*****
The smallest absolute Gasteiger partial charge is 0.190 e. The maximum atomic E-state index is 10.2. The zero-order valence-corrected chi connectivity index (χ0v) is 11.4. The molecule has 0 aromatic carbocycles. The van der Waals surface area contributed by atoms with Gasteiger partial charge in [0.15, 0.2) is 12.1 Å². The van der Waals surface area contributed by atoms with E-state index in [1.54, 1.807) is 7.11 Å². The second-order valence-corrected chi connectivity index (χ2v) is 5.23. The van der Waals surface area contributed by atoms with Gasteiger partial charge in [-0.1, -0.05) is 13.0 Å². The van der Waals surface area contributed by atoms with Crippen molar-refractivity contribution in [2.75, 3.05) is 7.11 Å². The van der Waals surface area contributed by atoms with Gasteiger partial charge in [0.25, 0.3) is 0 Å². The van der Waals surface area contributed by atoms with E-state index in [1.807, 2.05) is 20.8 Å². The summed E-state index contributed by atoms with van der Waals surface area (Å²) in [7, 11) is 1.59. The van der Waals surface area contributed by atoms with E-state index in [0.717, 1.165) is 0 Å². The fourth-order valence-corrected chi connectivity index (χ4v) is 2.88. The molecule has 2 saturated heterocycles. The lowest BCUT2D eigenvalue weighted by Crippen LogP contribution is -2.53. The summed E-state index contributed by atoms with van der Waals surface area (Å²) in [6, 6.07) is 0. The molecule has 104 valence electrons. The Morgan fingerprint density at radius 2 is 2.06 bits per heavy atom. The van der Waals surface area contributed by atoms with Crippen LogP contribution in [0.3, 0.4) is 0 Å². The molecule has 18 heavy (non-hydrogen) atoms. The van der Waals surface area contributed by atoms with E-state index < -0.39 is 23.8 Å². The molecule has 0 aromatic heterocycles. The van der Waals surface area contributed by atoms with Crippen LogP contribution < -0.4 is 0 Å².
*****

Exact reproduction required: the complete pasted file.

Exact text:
The smallest absolute Gasteiger partial charge is 0.190 e. The maximum atomic E-state index is 10.2. The zero-order valence-corrected chi connectivity index (χ0v) is 11.4. The molecule has 0 aromatic carbocycles. The van der Waals surface area contributed by atoms with Gasteiger partial charge in [0.15, 0.2) is 12.1 Å². The van der Waals surface area contributed by atoms with E-state index in [1.54, 1.807) is 7.11 Å². The second-order valence-corrected chi connectivity index (χ2v) is 5.23. The van der Waals surface area contributed by atoms with Gasteiger partial charge in [-0.1, -0.05) is 13.0 Å². The van der Waals surface area contributed by atoms with Crippen molar-refractivity contribution in [2.75, 3.05) is 7.11 Å². The van der Waals surface area contributed by atoms with Gasteiger partial charge in [0.25, 0.3) is 0 Å². The van der Waals surface area contributed by atoms with E-state index in [1.807, 2.05) is 20.8 Å². The summed E-state index contributed by atoms with van der Waals surface area (Å²) in [7, 11) is 1.59. The van der Waals surface area contributed by atoms with E-state index in [0.717, 1.165) is 0 Å². The fourth-order valence-corrected chi connectivity index (χ4v) is 2.88. The molecule has 2 saturated heterocycles. The lowest BCUT2D eigenvalue weighted by Crippen LogP contribution is -2.53. The summed E-state index contributed by atoms with van der Waals surface area (Å²) in [6, 6.07) is 0. The molecule has 104 valence electrons. The Morgan fingerprint density at radius 2 is 2.06 bits per heavy atom. The van der Waals surface area contributed by atoms with Crippen LogP contribution in [0.3, 0.4) is 0 Å². The molecule has 18 heavy (non-hydrogen) atoms. The van der Waals surface area contributed by atoms with E-state index < -0.39 is 23.8 Å². The molecule has 0 aromatic heterocycles. The van der Waals surface area contributed by atoms with Crippen LogP contribution < -0.4 is 0 Å².